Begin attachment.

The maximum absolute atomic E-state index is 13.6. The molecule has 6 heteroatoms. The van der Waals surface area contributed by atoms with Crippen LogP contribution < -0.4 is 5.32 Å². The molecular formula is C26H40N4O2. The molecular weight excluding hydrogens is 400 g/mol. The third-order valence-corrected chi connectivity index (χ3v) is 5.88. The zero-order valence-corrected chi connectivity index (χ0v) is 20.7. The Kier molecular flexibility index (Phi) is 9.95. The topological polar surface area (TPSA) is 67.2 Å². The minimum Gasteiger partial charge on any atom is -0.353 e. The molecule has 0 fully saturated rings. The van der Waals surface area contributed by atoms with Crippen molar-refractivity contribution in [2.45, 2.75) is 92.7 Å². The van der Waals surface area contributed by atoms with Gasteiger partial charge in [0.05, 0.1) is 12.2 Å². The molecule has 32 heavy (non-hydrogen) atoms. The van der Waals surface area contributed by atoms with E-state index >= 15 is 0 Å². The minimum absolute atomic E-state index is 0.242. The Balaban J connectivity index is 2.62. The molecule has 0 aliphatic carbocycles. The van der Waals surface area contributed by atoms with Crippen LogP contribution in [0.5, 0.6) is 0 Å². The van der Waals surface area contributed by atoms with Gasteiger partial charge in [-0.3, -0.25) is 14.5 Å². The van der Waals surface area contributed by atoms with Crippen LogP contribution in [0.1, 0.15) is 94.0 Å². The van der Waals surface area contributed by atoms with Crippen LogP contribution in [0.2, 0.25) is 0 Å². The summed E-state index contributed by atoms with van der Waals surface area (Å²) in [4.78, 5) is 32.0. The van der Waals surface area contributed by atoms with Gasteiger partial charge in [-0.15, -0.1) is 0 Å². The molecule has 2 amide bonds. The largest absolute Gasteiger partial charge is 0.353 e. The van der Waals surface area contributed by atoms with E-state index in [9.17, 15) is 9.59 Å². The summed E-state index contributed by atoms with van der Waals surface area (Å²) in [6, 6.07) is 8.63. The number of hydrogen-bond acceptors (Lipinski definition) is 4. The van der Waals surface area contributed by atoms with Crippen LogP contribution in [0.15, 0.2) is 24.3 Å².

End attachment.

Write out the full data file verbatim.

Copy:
The maximum absolute atomic E-state index is 13.6. The molecule has 6 heteroatoms. The van der Waals surface area contributed by atoms with Crippen LogP contribution < -0.4 is 5.32 Å². The molecular formula is C26H40N4O2. The molecular weight excluding hydrogens is 400 g/mol. The third-order valence-corrected chi connectivity index (χ3v) is 5.88. The zero-order valence-corrected chi connectivity index (χ0v) is 20.7. The Kier molecular flexibility index (Phi) is 9.95. The topological polar surface area (TPSA) is 67.2 Å². The minimum Gasteiger partial charge on any atom is -0.353 e. The molecule has 0 fully saturated rings. The van der Waals surface area contributed by atoms with Crippen molar-refractivity contribution in [2.45, 2.75) is 92.7 Å². The van der Waals surface area contributed by atoms with Gasteiger partial charge in [0.05, 0.1) is 12.2 Å². The molecule has 32 heavy (non-hydrogen) atoms. The van der Waals surface area contributed by atoms with E-state index >= 15 is 0 Å². The minimum absolute atomic E-state index is 0.242. The Balaban J connectivity index is 2.62. The molecule has 0 aliphatic carbocycles. The van der Waals surface area contributed by atoms with Crippen LogP contribution in [0.5, 0.6) is 0 Å². The van der Waals surface area contributed by atoms with Gasteiger partial charge in [-0.3, -0.25) is 14.5 Å². The van der Waals surface area contributed by atoms with Crippen LogP contribution in [0.1, 0.15) is 94.0 Å². The van der Waals surface area contributed by atoms with Crippen LogP contribution in [0.2, 0.25) is 0 Å². The summed E-state index contributed by atoms with van der Waals surface area (Å²) in [4.78, 5) is 32.0. The van der Waals surface area contributed by atoms with Gasteiger partial charge in [-0.15, -0.1) is 0 Å². The molecule has 2 amide bonds. The largest absolute Gasteiger partial charge is 0.353 e. The van der Waals surface area contributed by atoms with E-state index in [9.17, 15) is 9.59 Å². The summed E-state index contributed by atoms with van der Waals surface area (Å²) in [6, 6.07) is 8.63. The number of hydrogen-bond acceptors (Lipinski definition) is 4. The van der Waals surface area contributed by atoms with Crippen LogP contribution in [0.15, 0.2) is 24.3 Å².